With the November election less than two weeks away, Santa Cruz County has received 1,717 applications for the 430 available poll worker positions, according to Santa Cruz County Clerk Gail Pellerin.
“We’re usually begging [for poll workers],” Pellerin said. “It’s now cool to be working in a voting location and doing your public service.”
Poll workers are responsible for preparing polling stations and assisting with any voting questions or issues. According to the U.S. Elections Commission, 58 percent of poll workers in the 2018 general election were over the age of 60. With the COVID-19 pandemic, election officials have urged younger voters to work the polls.
“I felt the need to do something more than simply vote this time around,” said UC Santa Cruz linguistics professor Zsuzsanna Abrams, who’s volunteering as a poll worker for the first time this year. “I also felt that most people I’ve seen working at the polls have been retirees in the past. Since some of those people may not feel comfortable working the polls due to COVID-19, I felt it was my responsibility to step up to the plate.”
For their time, poll workers are granted a daily stipend that varies by county. In Santa Cruz County, lead poll workers getting a $510 stipend for four days, while clerks get a $410 stipend for the four days.
Questions and concerns regarding poll workers and poll watchers have recently entered the national dialogue, as President Trump has derided both mail-in and in-person voting.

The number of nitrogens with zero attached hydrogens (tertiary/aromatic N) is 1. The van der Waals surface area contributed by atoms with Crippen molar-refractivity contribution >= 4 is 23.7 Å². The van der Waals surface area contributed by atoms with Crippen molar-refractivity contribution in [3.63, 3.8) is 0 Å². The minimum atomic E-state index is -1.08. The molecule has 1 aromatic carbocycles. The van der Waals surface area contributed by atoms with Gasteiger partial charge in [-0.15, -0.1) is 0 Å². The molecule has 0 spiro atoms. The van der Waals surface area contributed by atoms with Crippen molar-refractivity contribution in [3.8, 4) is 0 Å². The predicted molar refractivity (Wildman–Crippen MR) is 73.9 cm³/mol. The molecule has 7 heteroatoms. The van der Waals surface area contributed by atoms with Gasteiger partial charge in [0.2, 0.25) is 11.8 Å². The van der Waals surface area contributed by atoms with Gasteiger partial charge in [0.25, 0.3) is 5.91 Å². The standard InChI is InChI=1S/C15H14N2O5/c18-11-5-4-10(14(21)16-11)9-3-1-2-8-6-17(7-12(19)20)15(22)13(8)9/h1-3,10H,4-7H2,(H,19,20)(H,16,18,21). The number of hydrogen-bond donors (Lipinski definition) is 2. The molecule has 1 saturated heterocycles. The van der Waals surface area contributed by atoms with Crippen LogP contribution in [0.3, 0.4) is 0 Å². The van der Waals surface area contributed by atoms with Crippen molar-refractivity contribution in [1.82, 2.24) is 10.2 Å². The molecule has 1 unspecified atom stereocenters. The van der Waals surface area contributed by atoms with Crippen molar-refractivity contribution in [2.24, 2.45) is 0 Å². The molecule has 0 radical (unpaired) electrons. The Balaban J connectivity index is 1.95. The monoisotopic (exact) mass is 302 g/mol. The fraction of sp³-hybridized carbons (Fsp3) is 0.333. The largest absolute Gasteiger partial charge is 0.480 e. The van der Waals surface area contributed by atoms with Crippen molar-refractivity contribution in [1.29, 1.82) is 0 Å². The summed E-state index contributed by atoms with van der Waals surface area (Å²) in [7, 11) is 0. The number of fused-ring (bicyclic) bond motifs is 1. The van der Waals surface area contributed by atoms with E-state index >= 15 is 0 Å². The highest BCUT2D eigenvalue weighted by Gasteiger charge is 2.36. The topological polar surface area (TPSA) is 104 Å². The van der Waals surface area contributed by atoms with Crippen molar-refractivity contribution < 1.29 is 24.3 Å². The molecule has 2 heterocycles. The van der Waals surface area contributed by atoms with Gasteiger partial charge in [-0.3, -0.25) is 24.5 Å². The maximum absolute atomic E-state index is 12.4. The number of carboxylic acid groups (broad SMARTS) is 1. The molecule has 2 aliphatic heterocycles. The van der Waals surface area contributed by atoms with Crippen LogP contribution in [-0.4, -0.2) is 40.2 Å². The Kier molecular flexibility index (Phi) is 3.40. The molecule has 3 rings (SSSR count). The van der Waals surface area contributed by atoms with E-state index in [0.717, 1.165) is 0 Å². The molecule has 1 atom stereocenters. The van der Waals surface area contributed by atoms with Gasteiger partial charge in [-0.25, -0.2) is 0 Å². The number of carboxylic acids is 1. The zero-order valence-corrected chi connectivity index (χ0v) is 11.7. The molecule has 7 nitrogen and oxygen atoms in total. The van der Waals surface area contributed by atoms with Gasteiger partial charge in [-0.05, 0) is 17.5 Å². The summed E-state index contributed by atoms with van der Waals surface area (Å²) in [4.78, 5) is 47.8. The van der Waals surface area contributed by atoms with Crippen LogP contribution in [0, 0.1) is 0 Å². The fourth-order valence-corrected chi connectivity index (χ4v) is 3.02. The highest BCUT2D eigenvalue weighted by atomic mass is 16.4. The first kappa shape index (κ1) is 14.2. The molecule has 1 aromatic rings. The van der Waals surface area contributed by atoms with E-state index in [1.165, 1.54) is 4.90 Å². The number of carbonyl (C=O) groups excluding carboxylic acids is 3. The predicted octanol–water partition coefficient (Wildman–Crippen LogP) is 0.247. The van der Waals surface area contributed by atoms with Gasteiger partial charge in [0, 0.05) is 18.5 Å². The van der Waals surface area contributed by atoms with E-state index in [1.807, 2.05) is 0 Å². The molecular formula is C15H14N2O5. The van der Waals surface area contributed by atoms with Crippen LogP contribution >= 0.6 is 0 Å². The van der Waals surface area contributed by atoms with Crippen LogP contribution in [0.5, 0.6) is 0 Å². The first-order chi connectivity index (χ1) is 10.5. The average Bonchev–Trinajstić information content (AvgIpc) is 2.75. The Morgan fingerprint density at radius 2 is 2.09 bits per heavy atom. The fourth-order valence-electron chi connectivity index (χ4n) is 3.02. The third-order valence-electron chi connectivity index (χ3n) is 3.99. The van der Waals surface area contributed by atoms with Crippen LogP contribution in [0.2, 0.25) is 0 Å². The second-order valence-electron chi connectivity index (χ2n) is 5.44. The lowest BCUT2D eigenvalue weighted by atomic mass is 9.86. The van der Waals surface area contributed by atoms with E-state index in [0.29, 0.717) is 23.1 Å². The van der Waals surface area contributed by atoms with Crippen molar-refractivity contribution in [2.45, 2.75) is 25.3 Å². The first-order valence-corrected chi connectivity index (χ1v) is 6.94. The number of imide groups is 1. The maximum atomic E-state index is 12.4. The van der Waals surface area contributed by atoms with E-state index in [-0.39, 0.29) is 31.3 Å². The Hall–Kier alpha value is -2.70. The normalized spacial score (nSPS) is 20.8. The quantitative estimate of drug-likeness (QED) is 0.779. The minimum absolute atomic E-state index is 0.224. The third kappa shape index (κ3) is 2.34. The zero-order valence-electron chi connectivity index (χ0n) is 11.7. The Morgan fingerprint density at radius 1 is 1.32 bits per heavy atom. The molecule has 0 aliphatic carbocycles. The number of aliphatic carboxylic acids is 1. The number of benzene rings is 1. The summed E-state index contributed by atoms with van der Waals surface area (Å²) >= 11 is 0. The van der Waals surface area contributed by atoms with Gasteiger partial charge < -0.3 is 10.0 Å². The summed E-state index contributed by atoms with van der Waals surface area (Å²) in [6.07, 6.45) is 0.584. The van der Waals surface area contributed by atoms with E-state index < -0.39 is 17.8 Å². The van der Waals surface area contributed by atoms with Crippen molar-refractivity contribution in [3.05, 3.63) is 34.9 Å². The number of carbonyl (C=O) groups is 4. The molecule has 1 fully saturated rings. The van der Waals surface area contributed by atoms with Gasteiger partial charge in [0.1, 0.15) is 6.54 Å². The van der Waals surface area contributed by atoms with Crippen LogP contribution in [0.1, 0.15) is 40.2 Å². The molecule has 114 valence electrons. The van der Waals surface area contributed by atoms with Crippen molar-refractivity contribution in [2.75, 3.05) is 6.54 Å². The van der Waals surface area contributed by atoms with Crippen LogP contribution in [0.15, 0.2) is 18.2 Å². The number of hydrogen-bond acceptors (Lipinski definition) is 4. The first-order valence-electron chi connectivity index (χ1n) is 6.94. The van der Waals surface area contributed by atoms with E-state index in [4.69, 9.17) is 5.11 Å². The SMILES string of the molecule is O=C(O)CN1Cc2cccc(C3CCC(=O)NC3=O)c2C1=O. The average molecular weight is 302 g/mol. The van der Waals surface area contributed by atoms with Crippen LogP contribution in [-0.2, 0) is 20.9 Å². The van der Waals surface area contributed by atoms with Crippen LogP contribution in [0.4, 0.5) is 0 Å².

Citizens are allowed to observe election proceedings as partisan poll watchers in most states, with some restrictions. Certified partisan poll watchers cannot interact with voters or question their voting eligibility or preferences. Recently, however, non-certified poll watchers were advocating on behalf of Trump in Philadelphia.
In California, electioneering must remain at least 100 feet from a polling station, meaning poll workers and watchers cannot display any explicitly partisan clothing or paraphernalia while working or observing within the voting location.
“As we do every election, the Secretary of State’s office will be deploying poll observers across the state to monitor voting,” said Sam Mahood, press secretary for the California Secretary of State Alex Padilla in an email. “If any Californian believes their voting rights are being denied, they should contact their local elections officials or the Secretary of State’s office.”
In spite of local wildfires and the consequences of the COVID-19 pandemic, Professor Zsuzsanna Abrams believes participating in the election process is still vital.
“I’m not sure how many people are planning to show up on the four days of in-person voting, as opposed to the people who have already voted by mail,” Abrams said. “I’ll do my bit to stay safe and to keep others safe. While COVID-19 is obviously on everyone’s mind, it’s also important to offer people the opportunity to vote.”